In the Pyrénées-Orientales department of Languedoc-Roussillon prices for vineyards in Banyuls and Collioure fell 12% to average €22K/HA. The sweet wine producers in Rivesaltes fared badly again, with vineyard prices averaging €7.5K/HA. Prices for Cotes de Roussillon vineyards averaged €10K/HA, falling 5%.

In the South-West region, most areas showed no movement in prices, but activity was not significant. Many vineyards in the region can be purchased for around €10K/HA, up to around €40K/HA for the vineyards of the white wines of Jurançon. In Madiran prices averaged €16K/HA, whilst in Fronton €8K/HA. Cahors vineyards averaged €11K/HA.

The Loire is another vast and varied region, where the market is small and rather closed and whose performance is very mixed. Once again, many vineyards can be purchased for well under €10K/ha, rising to €155K/ha for a Pouilly-Fumé vineyard, which remained stable in the year, and €170K/ha around Sancerre, the latter rising 3%.

In the Rhone, it was a busy year for sales increasing by 30% in surface area sold and by 54% in value. Once again, however, prices are again very diverse, and many markets are also effectively closed. At the top end, prices for the vineyards of Côte-Rotie averaged €1.1M/HA, whilst Condrieu not much less. In Cornas values averaged €500K/HA, in Châteauneuf-du-Pape €450K/HA, whilst in Gigondas €200K/HA and Vacqueyras €100K/HA. In all cases, prices rose in the year. At the bottom end Côtes du Rhône starts at around €20K/HA, Ventoux at €20K/HA, with IGP vineyards lower.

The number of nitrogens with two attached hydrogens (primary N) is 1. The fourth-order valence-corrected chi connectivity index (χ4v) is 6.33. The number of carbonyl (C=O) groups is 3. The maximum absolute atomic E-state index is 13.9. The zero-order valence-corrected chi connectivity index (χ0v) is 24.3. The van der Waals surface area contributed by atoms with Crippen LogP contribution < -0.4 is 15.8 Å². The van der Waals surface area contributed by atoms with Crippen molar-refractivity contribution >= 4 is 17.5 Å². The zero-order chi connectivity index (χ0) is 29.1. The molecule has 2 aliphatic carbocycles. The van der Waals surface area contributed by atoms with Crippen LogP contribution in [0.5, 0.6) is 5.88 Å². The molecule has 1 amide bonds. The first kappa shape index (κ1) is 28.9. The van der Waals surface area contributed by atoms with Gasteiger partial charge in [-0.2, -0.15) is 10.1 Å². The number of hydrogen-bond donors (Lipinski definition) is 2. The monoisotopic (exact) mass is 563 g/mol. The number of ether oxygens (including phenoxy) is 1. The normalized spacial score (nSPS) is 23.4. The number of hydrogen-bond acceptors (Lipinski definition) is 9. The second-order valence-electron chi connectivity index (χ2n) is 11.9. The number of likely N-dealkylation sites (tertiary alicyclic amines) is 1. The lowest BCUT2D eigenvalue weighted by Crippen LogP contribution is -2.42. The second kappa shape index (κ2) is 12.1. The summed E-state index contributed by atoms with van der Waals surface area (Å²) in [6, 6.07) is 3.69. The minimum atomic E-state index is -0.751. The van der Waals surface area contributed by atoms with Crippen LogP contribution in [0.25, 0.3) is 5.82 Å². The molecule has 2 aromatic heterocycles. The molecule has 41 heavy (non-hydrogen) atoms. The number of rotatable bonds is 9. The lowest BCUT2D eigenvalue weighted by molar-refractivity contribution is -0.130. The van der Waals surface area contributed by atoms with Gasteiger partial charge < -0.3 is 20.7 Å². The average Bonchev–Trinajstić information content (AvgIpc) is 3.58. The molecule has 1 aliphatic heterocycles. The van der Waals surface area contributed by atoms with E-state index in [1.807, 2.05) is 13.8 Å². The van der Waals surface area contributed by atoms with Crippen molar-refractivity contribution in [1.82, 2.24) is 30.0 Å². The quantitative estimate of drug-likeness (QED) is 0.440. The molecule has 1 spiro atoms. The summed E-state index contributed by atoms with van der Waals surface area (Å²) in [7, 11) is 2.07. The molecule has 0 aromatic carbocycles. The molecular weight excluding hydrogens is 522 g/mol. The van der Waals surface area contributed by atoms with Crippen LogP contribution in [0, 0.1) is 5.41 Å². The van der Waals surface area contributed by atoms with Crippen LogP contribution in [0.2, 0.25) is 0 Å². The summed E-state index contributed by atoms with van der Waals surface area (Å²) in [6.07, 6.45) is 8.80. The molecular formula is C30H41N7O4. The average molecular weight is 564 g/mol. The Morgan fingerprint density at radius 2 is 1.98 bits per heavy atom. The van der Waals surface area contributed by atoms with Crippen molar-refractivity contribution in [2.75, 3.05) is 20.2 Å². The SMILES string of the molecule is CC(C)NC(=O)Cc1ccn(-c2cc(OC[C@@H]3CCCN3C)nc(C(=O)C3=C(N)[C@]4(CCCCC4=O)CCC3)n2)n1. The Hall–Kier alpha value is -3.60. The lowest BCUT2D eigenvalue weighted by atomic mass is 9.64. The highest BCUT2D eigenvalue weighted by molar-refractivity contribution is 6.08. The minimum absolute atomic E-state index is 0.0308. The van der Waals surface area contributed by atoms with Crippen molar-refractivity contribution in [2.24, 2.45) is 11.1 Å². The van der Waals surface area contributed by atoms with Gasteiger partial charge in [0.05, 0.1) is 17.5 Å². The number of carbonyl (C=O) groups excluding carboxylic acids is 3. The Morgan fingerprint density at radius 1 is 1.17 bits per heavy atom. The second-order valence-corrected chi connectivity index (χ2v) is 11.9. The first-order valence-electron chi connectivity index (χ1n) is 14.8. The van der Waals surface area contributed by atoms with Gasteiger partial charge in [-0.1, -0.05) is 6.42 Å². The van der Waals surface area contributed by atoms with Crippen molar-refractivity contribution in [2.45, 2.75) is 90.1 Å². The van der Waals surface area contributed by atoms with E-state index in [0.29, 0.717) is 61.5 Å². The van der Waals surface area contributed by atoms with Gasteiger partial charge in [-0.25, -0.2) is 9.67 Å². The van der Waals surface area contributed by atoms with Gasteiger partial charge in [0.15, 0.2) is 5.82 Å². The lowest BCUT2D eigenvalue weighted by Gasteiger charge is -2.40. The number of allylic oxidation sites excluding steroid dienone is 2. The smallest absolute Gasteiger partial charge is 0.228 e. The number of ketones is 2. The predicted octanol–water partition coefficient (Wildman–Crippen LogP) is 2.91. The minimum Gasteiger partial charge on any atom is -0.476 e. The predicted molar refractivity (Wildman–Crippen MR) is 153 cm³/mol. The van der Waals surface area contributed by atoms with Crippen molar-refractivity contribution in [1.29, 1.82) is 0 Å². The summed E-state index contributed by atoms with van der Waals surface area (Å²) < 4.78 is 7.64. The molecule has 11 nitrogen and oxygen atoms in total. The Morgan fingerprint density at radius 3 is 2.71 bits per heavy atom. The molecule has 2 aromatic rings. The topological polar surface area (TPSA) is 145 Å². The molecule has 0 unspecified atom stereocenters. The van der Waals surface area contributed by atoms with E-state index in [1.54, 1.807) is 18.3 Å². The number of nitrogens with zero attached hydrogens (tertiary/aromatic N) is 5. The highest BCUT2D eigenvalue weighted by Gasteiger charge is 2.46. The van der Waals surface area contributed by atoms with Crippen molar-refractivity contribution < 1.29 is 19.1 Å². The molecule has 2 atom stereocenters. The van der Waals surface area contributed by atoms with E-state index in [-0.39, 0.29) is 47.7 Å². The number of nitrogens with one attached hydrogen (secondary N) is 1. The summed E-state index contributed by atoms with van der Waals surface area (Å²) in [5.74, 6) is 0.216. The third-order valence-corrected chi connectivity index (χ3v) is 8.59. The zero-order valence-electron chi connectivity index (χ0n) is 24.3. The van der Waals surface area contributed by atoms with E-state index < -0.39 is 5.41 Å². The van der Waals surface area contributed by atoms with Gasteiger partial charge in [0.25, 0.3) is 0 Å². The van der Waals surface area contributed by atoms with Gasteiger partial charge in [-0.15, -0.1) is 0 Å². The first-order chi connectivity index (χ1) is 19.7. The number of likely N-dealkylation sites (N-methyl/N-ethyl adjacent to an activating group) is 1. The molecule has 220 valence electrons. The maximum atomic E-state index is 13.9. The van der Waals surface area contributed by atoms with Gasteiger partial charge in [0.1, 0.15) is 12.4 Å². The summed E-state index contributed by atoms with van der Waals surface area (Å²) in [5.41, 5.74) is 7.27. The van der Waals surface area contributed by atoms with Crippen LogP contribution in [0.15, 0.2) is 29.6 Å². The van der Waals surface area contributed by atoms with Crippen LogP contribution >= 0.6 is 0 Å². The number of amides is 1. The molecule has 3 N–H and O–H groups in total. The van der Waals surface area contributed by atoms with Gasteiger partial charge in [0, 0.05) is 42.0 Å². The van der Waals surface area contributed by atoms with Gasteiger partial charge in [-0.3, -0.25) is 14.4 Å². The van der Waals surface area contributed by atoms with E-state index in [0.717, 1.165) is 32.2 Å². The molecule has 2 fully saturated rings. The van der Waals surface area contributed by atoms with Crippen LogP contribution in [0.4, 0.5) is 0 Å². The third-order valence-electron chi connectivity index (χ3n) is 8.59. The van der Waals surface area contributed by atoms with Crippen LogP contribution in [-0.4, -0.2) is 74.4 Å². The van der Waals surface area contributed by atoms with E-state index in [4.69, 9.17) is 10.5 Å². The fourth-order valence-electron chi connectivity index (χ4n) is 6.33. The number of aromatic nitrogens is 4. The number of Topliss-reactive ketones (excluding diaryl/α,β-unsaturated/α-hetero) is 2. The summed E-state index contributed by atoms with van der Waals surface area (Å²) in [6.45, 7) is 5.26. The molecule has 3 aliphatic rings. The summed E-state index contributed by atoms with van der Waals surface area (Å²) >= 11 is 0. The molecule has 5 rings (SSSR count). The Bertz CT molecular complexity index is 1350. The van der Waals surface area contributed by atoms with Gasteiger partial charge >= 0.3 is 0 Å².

Further south, in neighbouring Provence, demand is strong, but few vineyards are available. Prices start at around €25K/HA, rising to an average of €125K/HA in Bandol.

Prices for individual vineyards may well fall out of these ranges. In addition, in many areas the market is small and local, which will inevitably distort averages for these areas.

The following graphic shows the location of the wine areas in France and the average prices for vineyards within each area in 2019.

Source: Terres d’Europe-Scafr, Safer and SSP


This article was featured in our Newsletter dated 09/07/2020